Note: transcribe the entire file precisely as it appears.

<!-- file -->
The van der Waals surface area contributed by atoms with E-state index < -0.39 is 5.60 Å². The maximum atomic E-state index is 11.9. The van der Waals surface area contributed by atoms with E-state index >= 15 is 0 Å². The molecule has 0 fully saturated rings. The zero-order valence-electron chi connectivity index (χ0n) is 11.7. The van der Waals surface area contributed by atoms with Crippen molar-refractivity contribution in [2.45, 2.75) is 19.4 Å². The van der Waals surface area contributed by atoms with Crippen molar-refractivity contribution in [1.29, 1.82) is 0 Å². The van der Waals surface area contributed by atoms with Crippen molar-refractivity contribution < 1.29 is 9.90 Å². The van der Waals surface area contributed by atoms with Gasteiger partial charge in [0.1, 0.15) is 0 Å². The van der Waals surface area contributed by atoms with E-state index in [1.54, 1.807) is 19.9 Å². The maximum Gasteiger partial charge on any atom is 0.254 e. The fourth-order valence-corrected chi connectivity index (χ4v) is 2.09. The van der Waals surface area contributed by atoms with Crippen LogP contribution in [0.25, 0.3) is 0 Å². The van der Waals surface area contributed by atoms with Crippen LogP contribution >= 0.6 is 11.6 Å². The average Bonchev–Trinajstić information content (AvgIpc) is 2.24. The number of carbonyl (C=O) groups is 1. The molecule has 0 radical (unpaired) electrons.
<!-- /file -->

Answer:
The van der Waals surface area contributed by atoms with E-state index < -0.39 is 5.60 Å². The maximum atomic E-state index is 11.9. The van der Waals surface area contributed by atoms with E-state index >= 15 is 0 Å². The molecule has 0 fully saturated rings. The zero-order valence-electron chi connectivity index (χ0n) is 11.7. The van der Waals surface area contributed by atoms with Crippen molar-refractivity contribution in [2.45, 2.75) is 19.4 Å². The van der Waals surface area contributed by atoms with Crippen molar-refractivity contribution in [1.29, 1.82) is 0 Å². The van der Waals surface area contributed by atoms with Crippen molar-refractivity contribution < 1.29 is 9.90 Å². The van der Waals surface area contributed by atoms with Gasteiger partial charge in [0.1, 0.15) is 0 Å². The van der Waals surface area contributed by atoms with E-state index in [1.54, 1.807) is 19.9 Å². The maximum Gasteiger partial charge on any atom is 0.254 e. The fourth-order valence-corrected chi connectivity index (χ4v) is 2.09. The van der Waals surface area contributed by atoms with Crippen LogP contribution in [0.25, 0.3) is 0 Å². The van der Waals surface area contributed by atoms with Crippen LogP contribution >= 0.6 is 11.6 Å². The average Bonchev–Trinajstić information content (AvgIpc) is 2.24. The number of carbonyl (C=O) groups is 1. The molecule has 0 radical (unpaired) electrons.